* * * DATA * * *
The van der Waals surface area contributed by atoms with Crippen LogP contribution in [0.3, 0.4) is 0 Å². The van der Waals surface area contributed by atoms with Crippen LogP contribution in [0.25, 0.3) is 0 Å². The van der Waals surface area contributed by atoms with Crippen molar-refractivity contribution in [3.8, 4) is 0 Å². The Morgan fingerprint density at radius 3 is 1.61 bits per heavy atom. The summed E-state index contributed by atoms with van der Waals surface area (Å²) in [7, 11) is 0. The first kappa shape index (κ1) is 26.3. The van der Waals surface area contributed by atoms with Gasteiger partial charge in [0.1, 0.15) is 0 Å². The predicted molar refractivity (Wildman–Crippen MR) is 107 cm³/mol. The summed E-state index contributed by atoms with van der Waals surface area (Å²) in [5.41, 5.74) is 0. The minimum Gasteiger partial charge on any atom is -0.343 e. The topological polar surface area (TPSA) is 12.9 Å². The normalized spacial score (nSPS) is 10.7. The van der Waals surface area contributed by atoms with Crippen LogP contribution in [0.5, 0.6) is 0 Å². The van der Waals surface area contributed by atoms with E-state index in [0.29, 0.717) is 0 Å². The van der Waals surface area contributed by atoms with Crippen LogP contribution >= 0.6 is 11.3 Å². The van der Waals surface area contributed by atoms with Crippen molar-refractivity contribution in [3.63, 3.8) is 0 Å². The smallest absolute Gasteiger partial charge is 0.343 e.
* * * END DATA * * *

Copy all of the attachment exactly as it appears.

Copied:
The van der Waals surface area contributed by atoms with Crippen LogP contribution in [0.3, 0.4) is 0 Å². The van der Waals surface area contributed by atoms with Crippen LogP contribution in [0.25, 0.3) is 0 Å². The van der Waals surface area contributed by atoms with Crippen molar-refractivity contribution in [3.8, 4) is 0 Å². The Morgan fingerprint density at radius 3 is 1.61 bits per heavy atom. The summed E-state index contributed by atoms with van der Waals surface area (Å²) in [7, 11) is 0. The first kappa shape index (κ1) is 26.3. The van der Waals surface area contributed by atoms with Gasteiger partial charge in [0.1, 0.15) is 0 Å². The predicted molar refractivity (Wildman–Crippen MR) is 107 cm³/mol. The summed E-state index contributed by atoms with van der Waals surface area (Å²) in [5.41, 5.74) is 0. The minimum Gasteiger partial charge on any atom is -0.343 e. The topological polar surface area (TPSA) is 12.9 Å². The normalized spacial score (nSPS) is 10.7. The van der Waals surface area contributed by atoms with Crippen LogP contribution in [0.5, 0.6) is 0 Å². The van der Waals surface area contributed by atoms with E-state index in [0.29, 0.717) is 0 Å². The van der Waals surface area contributed by atoms with Crippen LogP contribution >= 0.6 is 11.3 Å². The van der Waals surface area contributed by atoms with Crippen molar-refractivity contribution in [3.63, 3.8) is 0 Å². The smallest absolute Gasteiger partial charge is 0.343 e.